Microsoft has disabled the MSIX protocol handler to stop existing malicious campaigns, including Emotet, which used a vulnerability to spread malware.
A big problem with large software environments, such as Windows, is that change takes a long time to disseminate, and that’s especially obvious for patches. It’s not uncommon to see companies with unpatched systems even two years after Microsoft publishes a fix for a vulnerability.
Just because the developers were aware of the problem and quickly issued a fix, it doesn’t mean that users and enterprises will hurry up and install it. Something similar is happening regarding a vulnerability tracked as CVE-2021-43890. The company already deployed a fix and released some mitigations for users, who didn’t patch their systems.
Basically, the MSIX protocol lets users click a link on a website and trigger the software’s installation. Malware operators found a way to abuse this behavior so Microsoft was forced to pull the plug until they could adequately repair the vulnerability.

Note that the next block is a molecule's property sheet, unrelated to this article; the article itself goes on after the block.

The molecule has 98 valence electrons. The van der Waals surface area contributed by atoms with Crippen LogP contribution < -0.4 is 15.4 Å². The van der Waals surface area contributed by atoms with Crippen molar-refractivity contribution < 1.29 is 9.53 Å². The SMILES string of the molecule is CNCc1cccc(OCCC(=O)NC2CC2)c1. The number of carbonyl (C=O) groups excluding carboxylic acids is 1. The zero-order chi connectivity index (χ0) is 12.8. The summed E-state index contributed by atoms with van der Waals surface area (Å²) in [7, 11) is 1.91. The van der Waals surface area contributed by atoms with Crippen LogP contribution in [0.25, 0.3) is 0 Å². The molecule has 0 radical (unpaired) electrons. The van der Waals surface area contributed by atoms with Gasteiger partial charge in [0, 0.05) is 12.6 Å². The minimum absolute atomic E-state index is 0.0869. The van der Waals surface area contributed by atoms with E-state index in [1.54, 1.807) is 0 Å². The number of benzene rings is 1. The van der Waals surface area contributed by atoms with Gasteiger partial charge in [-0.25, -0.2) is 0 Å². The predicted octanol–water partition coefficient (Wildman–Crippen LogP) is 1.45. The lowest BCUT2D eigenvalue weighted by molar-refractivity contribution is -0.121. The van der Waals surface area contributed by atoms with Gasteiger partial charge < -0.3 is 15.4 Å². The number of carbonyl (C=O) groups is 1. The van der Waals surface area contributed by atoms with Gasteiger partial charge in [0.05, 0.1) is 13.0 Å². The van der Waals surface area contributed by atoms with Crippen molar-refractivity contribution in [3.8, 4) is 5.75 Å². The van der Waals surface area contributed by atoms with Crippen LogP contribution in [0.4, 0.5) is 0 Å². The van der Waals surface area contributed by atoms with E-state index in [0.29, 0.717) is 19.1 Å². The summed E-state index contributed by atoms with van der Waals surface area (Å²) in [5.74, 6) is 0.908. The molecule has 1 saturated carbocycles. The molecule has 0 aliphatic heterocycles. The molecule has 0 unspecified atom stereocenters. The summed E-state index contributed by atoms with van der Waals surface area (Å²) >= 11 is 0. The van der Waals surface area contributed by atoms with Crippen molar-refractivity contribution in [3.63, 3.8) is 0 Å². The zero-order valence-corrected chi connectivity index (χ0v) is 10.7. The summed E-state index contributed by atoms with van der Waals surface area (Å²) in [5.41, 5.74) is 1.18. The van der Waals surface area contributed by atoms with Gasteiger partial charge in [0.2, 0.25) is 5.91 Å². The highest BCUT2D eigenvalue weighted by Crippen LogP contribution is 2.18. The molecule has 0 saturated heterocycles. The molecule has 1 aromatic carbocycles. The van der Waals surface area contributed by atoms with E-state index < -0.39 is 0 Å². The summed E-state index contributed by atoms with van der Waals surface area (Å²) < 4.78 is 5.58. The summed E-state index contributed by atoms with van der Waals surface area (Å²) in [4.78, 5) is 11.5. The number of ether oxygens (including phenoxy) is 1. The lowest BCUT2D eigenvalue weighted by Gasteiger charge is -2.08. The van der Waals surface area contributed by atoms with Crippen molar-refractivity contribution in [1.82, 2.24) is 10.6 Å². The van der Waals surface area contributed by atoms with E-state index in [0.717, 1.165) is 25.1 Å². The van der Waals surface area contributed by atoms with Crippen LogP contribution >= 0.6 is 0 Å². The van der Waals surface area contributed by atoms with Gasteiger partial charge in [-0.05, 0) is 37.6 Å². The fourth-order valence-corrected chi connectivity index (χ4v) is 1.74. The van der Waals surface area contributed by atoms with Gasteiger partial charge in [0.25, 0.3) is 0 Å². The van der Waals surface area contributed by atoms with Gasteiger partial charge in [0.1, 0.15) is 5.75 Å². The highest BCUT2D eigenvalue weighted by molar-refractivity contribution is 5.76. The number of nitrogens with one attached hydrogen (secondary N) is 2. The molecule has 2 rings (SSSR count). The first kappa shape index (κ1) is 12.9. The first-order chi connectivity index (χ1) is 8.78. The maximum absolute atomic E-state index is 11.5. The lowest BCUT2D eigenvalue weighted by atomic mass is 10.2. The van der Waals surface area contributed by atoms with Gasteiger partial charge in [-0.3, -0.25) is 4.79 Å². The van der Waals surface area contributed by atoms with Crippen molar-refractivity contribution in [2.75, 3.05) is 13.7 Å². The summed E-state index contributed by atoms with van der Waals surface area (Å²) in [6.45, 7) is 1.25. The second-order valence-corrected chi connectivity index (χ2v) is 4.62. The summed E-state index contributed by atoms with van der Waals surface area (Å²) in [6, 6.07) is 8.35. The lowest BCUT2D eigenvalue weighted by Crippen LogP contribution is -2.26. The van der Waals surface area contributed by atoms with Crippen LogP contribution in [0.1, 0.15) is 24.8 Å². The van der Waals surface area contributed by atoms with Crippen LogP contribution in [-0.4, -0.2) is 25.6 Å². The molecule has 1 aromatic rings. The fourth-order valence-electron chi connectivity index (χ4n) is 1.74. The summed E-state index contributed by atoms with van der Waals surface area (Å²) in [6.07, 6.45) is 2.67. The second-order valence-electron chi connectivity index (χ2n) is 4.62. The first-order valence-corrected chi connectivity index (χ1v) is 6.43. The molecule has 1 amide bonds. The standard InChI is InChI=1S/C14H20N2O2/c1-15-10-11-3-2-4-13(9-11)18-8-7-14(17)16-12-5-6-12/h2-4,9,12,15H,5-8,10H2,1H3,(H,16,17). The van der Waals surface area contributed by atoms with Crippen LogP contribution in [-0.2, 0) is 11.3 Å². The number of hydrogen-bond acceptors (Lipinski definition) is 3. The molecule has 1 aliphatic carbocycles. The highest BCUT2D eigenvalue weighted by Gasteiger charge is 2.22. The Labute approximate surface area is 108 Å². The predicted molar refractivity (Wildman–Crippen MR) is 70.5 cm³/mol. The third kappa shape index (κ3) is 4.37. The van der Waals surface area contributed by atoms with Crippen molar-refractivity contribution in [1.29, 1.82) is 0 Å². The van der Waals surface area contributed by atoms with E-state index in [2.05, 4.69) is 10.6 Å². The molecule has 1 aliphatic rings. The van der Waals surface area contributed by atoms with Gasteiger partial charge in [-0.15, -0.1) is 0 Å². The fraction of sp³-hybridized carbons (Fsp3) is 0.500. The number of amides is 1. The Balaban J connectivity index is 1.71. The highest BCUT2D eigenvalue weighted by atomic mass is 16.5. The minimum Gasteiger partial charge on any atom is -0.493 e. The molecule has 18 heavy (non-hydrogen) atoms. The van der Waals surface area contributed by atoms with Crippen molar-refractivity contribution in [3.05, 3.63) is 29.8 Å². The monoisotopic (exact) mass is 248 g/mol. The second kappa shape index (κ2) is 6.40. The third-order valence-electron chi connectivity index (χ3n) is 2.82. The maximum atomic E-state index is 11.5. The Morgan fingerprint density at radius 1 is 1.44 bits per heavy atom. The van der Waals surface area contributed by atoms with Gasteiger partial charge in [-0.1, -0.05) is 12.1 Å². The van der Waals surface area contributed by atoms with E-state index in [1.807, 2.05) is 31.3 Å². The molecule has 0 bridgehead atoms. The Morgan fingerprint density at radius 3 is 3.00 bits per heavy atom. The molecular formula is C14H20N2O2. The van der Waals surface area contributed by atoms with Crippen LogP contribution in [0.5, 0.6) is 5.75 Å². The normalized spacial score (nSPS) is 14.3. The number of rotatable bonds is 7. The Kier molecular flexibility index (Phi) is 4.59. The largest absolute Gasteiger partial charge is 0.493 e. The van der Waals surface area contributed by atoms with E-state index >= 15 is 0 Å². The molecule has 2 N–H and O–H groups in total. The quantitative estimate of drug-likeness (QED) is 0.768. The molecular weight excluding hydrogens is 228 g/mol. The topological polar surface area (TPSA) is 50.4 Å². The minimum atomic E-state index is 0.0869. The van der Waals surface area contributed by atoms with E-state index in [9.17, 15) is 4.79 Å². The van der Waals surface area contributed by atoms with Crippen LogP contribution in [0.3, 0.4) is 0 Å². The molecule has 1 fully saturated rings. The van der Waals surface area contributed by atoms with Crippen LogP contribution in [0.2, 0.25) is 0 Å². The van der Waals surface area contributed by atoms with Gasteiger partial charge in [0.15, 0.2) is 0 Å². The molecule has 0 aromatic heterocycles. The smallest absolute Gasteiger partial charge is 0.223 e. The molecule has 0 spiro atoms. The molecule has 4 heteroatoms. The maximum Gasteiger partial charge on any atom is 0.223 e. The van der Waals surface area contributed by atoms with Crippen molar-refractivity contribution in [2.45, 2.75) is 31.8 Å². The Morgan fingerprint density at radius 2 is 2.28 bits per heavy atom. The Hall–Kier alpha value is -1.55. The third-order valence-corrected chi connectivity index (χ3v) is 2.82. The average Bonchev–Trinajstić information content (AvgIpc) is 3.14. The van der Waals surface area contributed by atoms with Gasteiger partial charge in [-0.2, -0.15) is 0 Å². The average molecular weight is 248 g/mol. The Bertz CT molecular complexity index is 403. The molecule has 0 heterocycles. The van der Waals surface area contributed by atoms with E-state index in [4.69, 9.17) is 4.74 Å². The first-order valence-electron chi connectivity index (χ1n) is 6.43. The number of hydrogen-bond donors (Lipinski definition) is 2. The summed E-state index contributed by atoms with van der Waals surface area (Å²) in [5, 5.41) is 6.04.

“We were recently notified that the ms-appinstaller protocol for MSIX can be used in a malicious way,” said Microsoft’s Dian Hartono. “Specifically, an attacker could spoof App Installer to install a package that the user did not intend to install.”
“We are actively working to address this vulnerability,” she added.” For now, we have disabled the ms-appinstaller scheme (protocol). This means that App Installer will not be able to install an app directly from a web server. Instead, users will need to first download the app to their device, and then install the package with App Installer.”
Microsoft has yet to say when it may re-enable MSIX, but the bigger immediate problem is that some companies still rely on this protocol. Microsoft is likely to offer soon a Group Policy that lets IT administrators re-enable the protocol and control its use within their organizations.